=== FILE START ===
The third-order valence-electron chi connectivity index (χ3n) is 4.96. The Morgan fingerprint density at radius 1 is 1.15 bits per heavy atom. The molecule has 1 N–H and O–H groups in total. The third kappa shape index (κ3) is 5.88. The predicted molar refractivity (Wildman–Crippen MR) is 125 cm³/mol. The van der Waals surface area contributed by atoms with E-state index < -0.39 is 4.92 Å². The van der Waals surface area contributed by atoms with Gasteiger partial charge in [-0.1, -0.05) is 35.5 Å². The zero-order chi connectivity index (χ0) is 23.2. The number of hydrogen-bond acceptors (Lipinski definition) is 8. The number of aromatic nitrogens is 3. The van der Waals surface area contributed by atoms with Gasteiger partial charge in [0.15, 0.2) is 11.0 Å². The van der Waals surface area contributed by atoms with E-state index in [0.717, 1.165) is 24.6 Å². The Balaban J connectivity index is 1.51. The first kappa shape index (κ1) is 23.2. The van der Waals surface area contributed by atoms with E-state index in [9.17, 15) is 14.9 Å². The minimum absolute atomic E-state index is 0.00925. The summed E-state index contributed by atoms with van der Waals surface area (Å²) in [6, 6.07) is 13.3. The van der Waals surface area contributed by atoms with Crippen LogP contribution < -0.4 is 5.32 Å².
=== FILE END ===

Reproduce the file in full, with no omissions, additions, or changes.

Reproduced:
The third-order valence-electron chi connectivity index (χ3n) is 4.96. The Morgan fingerprint density at radius 1 is 1.15 bits per heavy atom. The molecule has 1 N–H and O–H groups in total. The third kappa shape index (κ3) is 5.88. The predicted molar refractivity (Wildman–Crippen MR) is 125 cm³/mol. The van der Waals surface area contributed by atoms with E-state index < -0.39 is 4.92 Å². The van der Waals surface area contributed by atoms with Gasteiger partial charge in [-0.1, -0.05) is 35.5 Å². The zero-order chi connectivity index (χ0) is 23.2. The number of hydrogen-bond acceptors (Lipinski definition) is 8. The number of aromatic nitrogens is 3. The van der Waals surface area contributed by atoms with Gasteiger partial charge in [0.15, 0.2) is 11.0 Å². The van der Waals surface area contributed by atoms with E-state index in [0.717, 1.165) is 24.6 Å². The Balaban J connectivity index is 1.51. The first kappa shape index (κ1) is 23.2. The van der Waals surface area contributed by atoms with E-state index in [9.17, 15) is 14.9 Å². The minimum absolute atomic E-state index is 0.00925. The summed E-state index contributed by atoms with van der Waals surface area (Å²) in [6, 6.07) is 13.3. The van der Waals surface area contributed by atoms with Crippen LogP contribution < -0.4 is 5.32 Å².